By John Traphagan, Trustee, METI International
Social media and news outlets the past few days have been abuzz with the prospects of a strong signal apparently coming from the star unromantically known at HD 164595, which is about 94 light years from Earth. Reading news reports, one would think that the signal was intercepted last week, but actually it was picked up over a year ago in May of 2015.
Indeed, the buzz is reminiscent of extensive news coverage that surrounded KIC 8462852, now known as Tabby’s Star, last year when it was suggested by Penn State astronomer Jason Wright that the star’s odd dimming behavior might be the result of an alien civilization building a mega-structure blocking the star’s light. We’ve also seen recent fascination with the discovery of a rocky planet orbiting inside the habitable zone around Proxima Centauri, which is quite near (by galactic standards) Earth at a little over 4 light years distant. It’s our next-door neighbor.
Scientists have been careful in expressing optimism over these unusual discoveries, noting that neither of the candidates for extraterrestrial civilizations are anything more than interesting at this point. There is no evidence right now that something artificial is going on either around KIC 8462852 or HD 164595 and it’s not even certain that the signal under discussion now came from HD 164595.
Both METI International, using the Boquete Optical SETI Observatory in Panama, and the SETI Institute, using the Allen Telescope Array in California, have plans to train their observational equipment on HD 164595 to see if anything interesting might emerge that supports, or discounts, the idea that the signal was artificial. Perhaps something intriguing will show up.
However, SETI astronomer Seth Shostak makes several good points about the problems with HD 164595 being a signal from a civilization. For example, it would have required a great deal of power to generate the signal we received — either the equivalent of all of humanity’s power usage on Earth if it were aimed directly at us or the equivalent of the entire power output of the Sun if the broadcast was omnidirectional.
Neither of these conditions are impossible, but they should raise eyebrows. Oddly enough, it’s the argument for the lower level of power usage that should raise significant questions. If the signal were a beacon aimed at Earth, we are forced to ask, why? At 94 light years away, as Shostak notes, our television and other signals have not yet had time to reach HD 164595. How would they know we are here? Of course, 94 years ago they may have had technology that would allow them to detect our presence, even if we were not sending out much in the way of signals at that time. But it’s difficult to imagine how they would pick up the presence of Earth civilization as it existed in 1920. And if they were somehow able to do this, why would they send a message to a civilization that didn’t look as though it could respond?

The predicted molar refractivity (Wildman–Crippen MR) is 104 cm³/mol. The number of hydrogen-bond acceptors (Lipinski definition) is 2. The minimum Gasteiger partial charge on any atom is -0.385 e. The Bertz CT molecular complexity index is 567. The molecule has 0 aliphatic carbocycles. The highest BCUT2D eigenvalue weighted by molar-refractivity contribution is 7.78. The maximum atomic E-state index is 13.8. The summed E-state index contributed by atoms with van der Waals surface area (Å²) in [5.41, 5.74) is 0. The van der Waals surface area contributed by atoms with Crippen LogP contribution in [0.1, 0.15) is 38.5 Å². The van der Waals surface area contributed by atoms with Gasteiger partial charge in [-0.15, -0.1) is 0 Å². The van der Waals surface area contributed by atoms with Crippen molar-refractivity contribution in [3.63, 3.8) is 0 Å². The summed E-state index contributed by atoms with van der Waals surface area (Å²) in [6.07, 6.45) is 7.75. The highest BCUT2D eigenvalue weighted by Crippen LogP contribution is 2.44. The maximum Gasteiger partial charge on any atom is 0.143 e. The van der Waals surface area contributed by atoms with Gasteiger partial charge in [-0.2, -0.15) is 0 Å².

Perhaps they are both prescient and very patient. They knew that a century later, humans would have the capacity to send out signals at the speed of light, so they anticipated that. And they are patient enough to wait two centuries for an answer.
This explanation is possible, but if that alien civilization were anything like us, it would seem pretty unlikely. It’s best to expect other explanations will work better for this signal until we have more evidence. Of course, if the signal doesn’t appear again, it may be little more than another fascinating data point like the WOW! Signal, that showed up once leaving little more than a tantalizing mystery.
The public and news media should keep in mind that science is a system of organized skepticism. And it’s that way for a good reason; skepticism keeps us from drawing unwarranted conclusions from what we observe. When it comes to SETI, we should avoid getting too excited about possible signals of artificial and extraterrestrial origin, because usually there is a better explanation than little green men from Alpha Centauri, whether or not it’s a beautiful place that we ought to see.